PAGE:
These three threads wound together in the 2015 general election. The unexpected popularity of the UK Independence Party prompted Conservative Prime Minister David Cameron to offer a devil’s deal of a Brexit referendum to his party’s anti-EU flank if he won reelection. Cameron’s cynical overture to improve his party’s electoral prospects was the original sin of Brexit, and its potentially cataclysmic consequences grew in significance when Labour failed to break Cameron’s fragile hold on power. Once reelected in 2015, Cameron reluctantly set the date for the vote and though he attempted to undo his ill work, the new Labour leader and EU skeptic Jeremy Corbyn refused to collaborate on the Remain effort, while the passionate Brexiteers treated the vote as a holy mission. The rest, as they say, made history.

Since that time, extreme anti-Europeans have driven Conservative policy on Europe and brought things to this point. Their passion was unquenchable: they wanted out of Europe, so that Britain could return to its prelapsarian glory. Theresa May, originally a Remainer, unsuccessfully attempted to placate them to maintain her hold on power, but no deal she might craft could match the leap of faith they demanded. For his part, Jeremy Corbyn never provided a sufficient governing alternative or even a clarion voice to remain in the EU, choices for which he, his party, and the country continue to pay.

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It seems increasingly likely that Britain may reconsider the entire Brexit concept, with a real possibility that it might be rolled back in some form, either with a second referendum or a soft Brexit, such as a Norway Plus relationship.  This decision, however, will not be Theresa May’s, rather it will involve actors previously excluded from this process. Ironically, Jeremy Corbyn may now influence the outcome more than May, as he is not politically beholden as she is to anti-EU forces. Corbyn could either actively create or passively allow pro-EU Labour members to join a cross-party coalition with moderate Conservatives to accept a soft Brexit or even a second referendum.  That said, Corbyn is no fan of Brussels and his proffering the no confidence vote and the subsequent musings that another one may be coming demonstrates his strong and unsurprising preference for a general election over a second referendum.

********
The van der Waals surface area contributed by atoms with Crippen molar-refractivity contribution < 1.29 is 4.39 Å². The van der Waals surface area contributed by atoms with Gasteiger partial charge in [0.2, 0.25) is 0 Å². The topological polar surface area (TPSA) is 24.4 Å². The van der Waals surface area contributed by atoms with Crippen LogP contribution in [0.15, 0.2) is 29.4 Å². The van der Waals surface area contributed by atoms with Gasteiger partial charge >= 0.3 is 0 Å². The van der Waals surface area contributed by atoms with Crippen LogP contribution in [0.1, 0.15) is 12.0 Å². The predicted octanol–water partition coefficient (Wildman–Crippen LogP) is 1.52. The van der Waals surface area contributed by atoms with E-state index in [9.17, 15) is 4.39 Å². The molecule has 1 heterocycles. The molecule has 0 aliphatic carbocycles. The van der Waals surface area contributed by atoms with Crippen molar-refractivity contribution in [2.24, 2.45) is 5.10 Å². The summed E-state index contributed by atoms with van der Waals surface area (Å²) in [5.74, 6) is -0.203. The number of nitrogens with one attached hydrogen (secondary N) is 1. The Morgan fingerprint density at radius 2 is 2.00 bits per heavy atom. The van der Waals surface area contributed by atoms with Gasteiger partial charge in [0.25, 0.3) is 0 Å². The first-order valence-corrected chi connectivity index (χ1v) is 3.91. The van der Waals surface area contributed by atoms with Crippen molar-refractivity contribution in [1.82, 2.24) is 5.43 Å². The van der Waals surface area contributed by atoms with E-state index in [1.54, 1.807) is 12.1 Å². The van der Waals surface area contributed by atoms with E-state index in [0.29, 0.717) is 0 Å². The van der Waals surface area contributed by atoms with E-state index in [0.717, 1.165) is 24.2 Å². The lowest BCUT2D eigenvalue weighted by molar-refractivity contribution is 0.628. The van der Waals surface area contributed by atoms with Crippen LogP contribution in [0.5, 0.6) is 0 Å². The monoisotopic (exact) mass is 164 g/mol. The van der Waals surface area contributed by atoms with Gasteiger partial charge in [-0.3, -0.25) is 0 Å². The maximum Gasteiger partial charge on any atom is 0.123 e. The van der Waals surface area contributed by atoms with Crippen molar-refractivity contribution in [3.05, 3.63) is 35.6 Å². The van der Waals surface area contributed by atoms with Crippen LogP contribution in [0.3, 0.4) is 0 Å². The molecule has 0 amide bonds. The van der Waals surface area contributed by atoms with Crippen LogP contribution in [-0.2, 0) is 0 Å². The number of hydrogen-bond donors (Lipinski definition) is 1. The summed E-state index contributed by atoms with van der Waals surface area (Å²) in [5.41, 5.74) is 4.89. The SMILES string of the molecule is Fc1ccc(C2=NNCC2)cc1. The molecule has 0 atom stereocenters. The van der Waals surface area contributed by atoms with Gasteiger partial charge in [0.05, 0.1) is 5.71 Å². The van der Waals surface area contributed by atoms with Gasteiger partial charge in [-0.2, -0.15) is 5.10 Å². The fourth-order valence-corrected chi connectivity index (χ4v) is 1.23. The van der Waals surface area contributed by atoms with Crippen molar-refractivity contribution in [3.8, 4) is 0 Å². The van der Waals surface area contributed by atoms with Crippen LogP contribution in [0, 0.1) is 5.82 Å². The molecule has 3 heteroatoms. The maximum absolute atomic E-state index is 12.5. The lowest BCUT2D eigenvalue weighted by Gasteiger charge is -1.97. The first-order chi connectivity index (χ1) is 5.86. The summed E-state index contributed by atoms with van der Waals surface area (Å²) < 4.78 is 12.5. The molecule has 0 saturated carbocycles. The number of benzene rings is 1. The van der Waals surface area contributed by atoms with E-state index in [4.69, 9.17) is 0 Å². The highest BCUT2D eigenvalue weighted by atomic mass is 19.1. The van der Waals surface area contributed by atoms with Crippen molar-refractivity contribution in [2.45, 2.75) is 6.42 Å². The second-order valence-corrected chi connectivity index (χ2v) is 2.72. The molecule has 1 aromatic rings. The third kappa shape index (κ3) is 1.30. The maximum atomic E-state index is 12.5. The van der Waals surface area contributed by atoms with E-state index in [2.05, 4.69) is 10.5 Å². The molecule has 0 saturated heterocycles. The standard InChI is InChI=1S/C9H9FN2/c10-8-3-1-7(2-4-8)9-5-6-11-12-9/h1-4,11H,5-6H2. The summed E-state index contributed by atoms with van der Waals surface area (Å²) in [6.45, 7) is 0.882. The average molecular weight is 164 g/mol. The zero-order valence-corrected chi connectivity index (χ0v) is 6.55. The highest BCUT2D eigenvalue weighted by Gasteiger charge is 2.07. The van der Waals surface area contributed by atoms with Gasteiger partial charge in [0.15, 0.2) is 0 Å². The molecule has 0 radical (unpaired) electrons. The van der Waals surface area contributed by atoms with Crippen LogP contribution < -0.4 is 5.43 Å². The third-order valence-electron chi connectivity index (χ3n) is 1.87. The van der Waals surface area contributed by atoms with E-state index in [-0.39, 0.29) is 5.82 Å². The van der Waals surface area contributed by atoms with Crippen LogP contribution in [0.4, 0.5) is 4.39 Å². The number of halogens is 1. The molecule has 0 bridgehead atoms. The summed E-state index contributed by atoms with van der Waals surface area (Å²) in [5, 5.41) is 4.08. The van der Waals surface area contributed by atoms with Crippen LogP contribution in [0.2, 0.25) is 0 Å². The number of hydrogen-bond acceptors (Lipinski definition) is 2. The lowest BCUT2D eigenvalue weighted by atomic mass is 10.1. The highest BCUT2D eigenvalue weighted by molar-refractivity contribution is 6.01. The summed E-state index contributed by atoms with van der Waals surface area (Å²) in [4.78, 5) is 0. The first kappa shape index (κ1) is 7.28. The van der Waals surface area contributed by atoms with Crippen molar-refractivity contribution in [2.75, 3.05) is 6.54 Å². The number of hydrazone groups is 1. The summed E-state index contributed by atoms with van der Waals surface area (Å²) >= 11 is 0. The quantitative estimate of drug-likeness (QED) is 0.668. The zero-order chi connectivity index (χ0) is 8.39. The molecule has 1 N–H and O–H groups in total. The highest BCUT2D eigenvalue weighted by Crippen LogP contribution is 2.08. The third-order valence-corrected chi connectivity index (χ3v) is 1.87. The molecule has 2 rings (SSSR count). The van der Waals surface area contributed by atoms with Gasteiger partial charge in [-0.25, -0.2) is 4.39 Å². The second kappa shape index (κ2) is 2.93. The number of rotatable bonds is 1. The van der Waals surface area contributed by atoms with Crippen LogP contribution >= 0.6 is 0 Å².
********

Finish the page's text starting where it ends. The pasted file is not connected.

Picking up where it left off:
While new British players may finally become involved to resolve this crisis, a successful British revolution (in the classical sense of coming full circle) over Europe will depend on more than Britain alone.  The EU will have to unanimously support Britain’s return to the fold in whatever form it might take. While Brussels’ patience is clearly wearing thin, Britain’s case for leniency is persuasive as it brings a great deal to the European table. Britain remains the EU’s second largest economy and home of Europe’s financial capital, in 2017 it was a net contributor to the EU budget of £8.9 billion ($11.5 billion), and has a centuries-long commitment to the rule of law, a useful trait as some Eastern European EU members are currently flirting with authoritarianism. A Brussels-blessed extension of Article 50 (when Britain formally leaves the EU) grows more likely by the day under any circumstances and if the European Commission could put up with an infamously belligerent Margaret Thatcher in the 1980s, the EU can certainly cope with whichever British leader will now emerge from the smoke.